For a person suffering from coronary artery disease, the arteries in the heart may completely or partially be blocked by a sticky material called plaque, and this blocks the blood flow.
Coronary Angioplasty is a non-surgical procedure to unblock the coronary arteries that are narrowed by plaque buildup, and restore the blood flow to the heart muscles.Typically, a catheter placed on a guide wire is inserted inside the blocked artery to help widen it.
Angioplasty is also called Percutaneous Coronary Intervention (PCI) and Percutaneous Transluminal Coronary Angioplasty (PTCA).
Based on the type of instrument used, the procedure can be categorized into
Angioplasty is generally combined with stent placement to support the walls of the artery and prevent it closing again.
This procedure is recommended by the doctor to treat coronary artery disease called atherosclerosis. This condition leads to building up of a sticky material in the coronary arteries, leading to reduction in blood flow to heart muscles.
If multiple arteries are clogged with plaque, then the doctor might suggest Coronary Artery Bypass Grafting (CABG), commonly called Bypass Surgery.
Angioplasty is a step-by-step process. There are quite a few preparations that are required to be done.
First step is Angiography, a diagnostic test to precisely determine the narrowed areas and the severity of the plaque formation. The test result acts as a “road map” for the doctor to plan the best treatment strategy. Besides, the result also suggests how soon angioplasty needs to be done on the patient.
In the procedure a catheter is directed to the heart by threading it through the blood vessels. A special contrast dye is injected into the coronary artery that shows up in the X-ray images.
After angiograpy, the doctor will
Instruct the patient to fast for 8 to 10 hours prior to angioplasty
Conduct chest X-ray, blood test and ECG on the day of the procedure
Angioplasty is performed by an experienced cardiologist, and depending on the severity of the condition can last upto 90 minutes.
During the procedure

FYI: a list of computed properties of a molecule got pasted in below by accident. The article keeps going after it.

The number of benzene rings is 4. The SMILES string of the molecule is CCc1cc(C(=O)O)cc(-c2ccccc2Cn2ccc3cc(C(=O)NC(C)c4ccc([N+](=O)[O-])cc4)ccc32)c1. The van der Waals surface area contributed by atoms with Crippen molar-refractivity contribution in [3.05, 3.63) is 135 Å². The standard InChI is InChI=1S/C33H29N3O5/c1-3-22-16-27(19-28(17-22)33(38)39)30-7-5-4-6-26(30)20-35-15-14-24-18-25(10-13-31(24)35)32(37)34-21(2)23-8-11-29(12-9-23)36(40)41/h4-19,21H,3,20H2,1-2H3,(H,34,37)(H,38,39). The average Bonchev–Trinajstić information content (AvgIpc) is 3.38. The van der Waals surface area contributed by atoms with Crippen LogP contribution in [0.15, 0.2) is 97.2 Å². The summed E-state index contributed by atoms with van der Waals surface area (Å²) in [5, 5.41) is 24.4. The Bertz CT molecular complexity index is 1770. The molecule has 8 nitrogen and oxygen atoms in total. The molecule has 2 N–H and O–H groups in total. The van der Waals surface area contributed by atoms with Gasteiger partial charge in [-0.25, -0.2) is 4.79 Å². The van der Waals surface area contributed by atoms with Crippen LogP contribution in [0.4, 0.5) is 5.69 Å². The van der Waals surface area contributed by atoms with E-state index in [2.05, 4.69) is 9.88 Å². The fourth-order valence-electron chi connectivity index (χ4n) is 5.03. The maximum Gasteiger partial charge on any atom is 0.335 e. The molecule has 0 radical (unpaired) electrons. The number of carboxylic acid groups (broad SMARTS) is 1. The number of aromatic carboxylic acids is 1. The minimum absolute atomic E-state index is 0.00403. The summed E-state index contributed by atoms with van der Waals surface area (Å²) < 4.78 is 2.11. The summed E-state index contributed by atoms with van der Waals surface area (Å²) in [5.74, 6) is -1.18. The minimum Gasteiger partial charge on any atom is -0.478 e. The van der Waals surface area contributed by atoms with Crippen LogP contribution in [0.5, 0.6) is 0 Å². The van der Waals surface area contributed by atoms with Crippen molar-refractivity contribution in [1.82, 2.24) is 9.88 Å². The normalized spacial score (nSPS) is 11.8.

Firstly, the patient is sedated and in some cases, a local anaesthesia is injected near the femoral artery, the one that leads to the coronary arteries.
A narrow incision is made in the skin in groin or arm area to access the femoral artery, catheter is inserted and directed towards the blocked coronary artery. The doctor follows the catheter movement on a TV monitor through X-ray photography.
In Balloon Angioplasty, the tip of the catheter expands and pushes against the plaque to flatten it thereby widening and unblocking the artery. The balloon might be inflated and deflated a few times before it is removed. This is most widely used technique.
In Laser Angioplasty, the catheter has a laser instead of a balloon on its tip. The laser tip gradually directs to the blocked artery and destroys the plaque layer wise. The laser basically vaporizes the plaque into gaseous particles. It is often used in combination with balloon angioplasty. Laser angioplasty is not generally used by the doctors.
In Atherectomy, a special instrument is pressed against the fatty deposits of the walls of the arteries instead of a balloon. The instrument basically cuts away the plaque. This procedure is mainly used to treat more calcified (hardened) blockages.
The stent is guided along with catheter, and expanded at the location from where the plaque is removed. The stent is a permanent structure that supports the artery and prevents it from narrowing again.
The patient has to stay atleast for a day in the hospital, during which the heart condition is closely monitored. Complete recovery generally takes about 6 to 8 weeks.
After the procedure, the doctor will recommend
Drinking plenty of water to flush out the dye used during the procedure
Avoid extreme physical activity for atleast a few weeks
Taking blood thinning medications, regularly, for life
Maintain healthy weight
Control diabetes and blood pressure
Risk and Complications
Angioplasty does not have any serious complications as such. However, in certain cases complications may occur. Known complication include,
Discomfort in the catheter insertion site. Often bleeding also occurs.
Damage to blood vessels.
Cardiac arrhythmia, in some cases
In rare cases (less than 3% of the total patients undergoing angioplasty) the artery instead of opening up closes down leading to heart attack
Kidney damage, due to the dye used
Risk of complications is higher among older people (above 65 years old), or among people who have chronic kidney diseases, heart diseases, or coronary artery blockages.
The cost of angioplasty mostly depends on the type of stent used. The cost of the stent almost covers 50% of the total cost.
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